Sweetly Scented Tulips
A fragrant few are pleasing to see and to smell
That’s how I found ‘Apricot Beauty’, my ‘first’ fragrant tulip. That discovery marked the beginning of an ongoing, delightful search that has led me to a score or so of sweetly scented tulips.
A few fragrant favorites
I’ve planted new ‘Apricot Beauty’ bulbs every fall since I first discovered them. This cultivar excels in the garden and makes a superb cut flower. One vase of ‘Apricot Beauty’ will perfume a whole room. For winter blooms, I also pot a few bulbs up every year for indoor forcing.
Some of the early, doubleflowered tulips are not only fragrant, but also boast flowers as fulsome as any peony. Of these, I like the yellow ‘Mr. van der Hoef’; ‘Electra’, a pinkish-red beauty; and ‘Schoonoord’, a lovely pure white.
I’ve also discovered a few fragrant tulips that appear a little later in the season—a few mid-season Darwin Hybrid tulips caught my attention this past year, when I discovered two new varieties to add to my list of fragrant favorites. ‘Silverstream’ is a pale, cream color with a fine, sweet scent and leaves edged with pink. ‘Holland’s Glory’ is another standout—it sports huge, orange-red blossoms on strong, 2-foot-tall stems. Darwin Hybrids are the tulips that are most likely to return for several years to bloom again in your garden.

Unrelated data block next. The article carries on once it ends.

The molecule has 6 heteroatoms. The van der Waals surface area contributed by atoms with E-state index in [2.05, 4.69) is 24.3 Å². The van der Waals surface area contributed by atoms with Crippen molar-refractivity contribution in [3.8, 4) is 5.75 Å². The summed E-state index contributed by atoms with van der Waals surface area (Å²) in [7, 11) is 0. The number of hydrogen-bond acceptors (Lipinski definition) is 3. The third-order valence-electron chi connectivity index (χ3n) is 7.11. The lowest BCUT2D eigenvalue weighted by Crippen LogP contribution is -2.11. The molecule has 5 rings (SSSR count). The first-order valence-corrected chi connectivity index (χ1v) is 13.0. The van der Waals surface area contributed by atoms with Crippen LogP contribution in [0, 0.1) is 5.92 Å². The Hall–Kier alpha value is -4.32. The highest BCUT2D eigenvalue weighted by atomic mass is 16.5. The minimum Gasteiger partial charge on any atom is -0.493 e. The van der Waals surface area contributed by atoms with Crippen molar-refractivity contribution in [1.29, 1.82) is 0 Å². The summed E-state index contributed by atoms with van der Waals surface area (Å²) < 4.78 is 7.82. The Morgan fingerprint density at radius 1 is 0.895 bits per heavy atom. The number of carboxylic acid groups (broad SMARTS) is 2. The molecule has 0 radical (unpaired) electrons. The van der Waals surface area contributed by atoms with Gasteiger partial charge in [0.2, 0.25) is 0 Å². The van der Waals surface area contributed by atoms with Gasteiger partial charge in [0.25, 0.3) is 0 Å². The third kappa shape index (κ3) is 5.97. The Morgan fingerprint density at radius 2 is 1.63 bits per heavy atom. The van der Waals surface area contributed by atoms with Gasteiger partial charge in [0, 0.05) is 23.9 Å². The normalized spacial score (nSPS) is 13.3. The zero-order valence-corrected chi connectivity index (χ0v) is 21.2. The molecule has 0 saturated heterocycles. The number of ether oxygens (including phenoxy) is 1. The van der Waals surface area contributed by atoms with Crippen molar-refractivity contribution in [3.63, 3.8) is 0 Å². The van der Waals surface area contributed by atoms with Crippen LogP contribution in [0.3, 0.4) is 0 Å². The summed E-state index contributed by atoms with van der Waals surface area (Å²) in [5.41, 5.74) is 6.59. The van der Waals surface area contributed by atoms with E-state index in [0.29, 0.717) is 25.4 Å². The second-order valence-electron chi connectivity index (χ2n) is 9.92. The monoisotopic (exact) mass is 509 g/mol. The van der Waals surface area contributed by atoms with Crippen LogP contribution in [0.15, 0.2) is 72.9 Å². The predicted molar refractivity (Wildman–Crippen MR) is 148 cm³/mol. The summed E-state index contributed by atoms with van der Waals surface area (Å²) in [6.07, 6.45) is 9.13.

Place fragrant tulips near a door
A great way to bring fragrant tulips indoors is to force them for winter bloom. Among the most fragrant and easily-forced tulips are ‘Bellona’, a yellow, single early tulip, and, my favorite, ‘Apricot Beauty’. There’s something magical about having a pot of sweetsmelling tulips on the livingroom table as you watch the snow falling outside.
Plant deep in well-drained soil
Whatever type you’re planting, a few simple steps will increase the chance of repeat blooms in the years to come. First of all, the cooler and drier the bulbs are in summer, the better they will do. Planting fairly deeply— with at least 8 inches from the soil level to the top of the bulb—will get the bulbs down to cooler soil. Make sure the soil you plant them in is well-drained—tulip bulbs don’t like wet feet.
You can also keep bulbs cool in the summer by overplanting them with large-leaved perennials. In sunny areas I use peonies (Paeonia spp.) and columbine meadow rue (Thalictrum aquilegiifolium), and in semi-shade, hostas. An extra bonus of using large-leaved companions is that their emerging foliage helps hide the withering greenery of the tulips.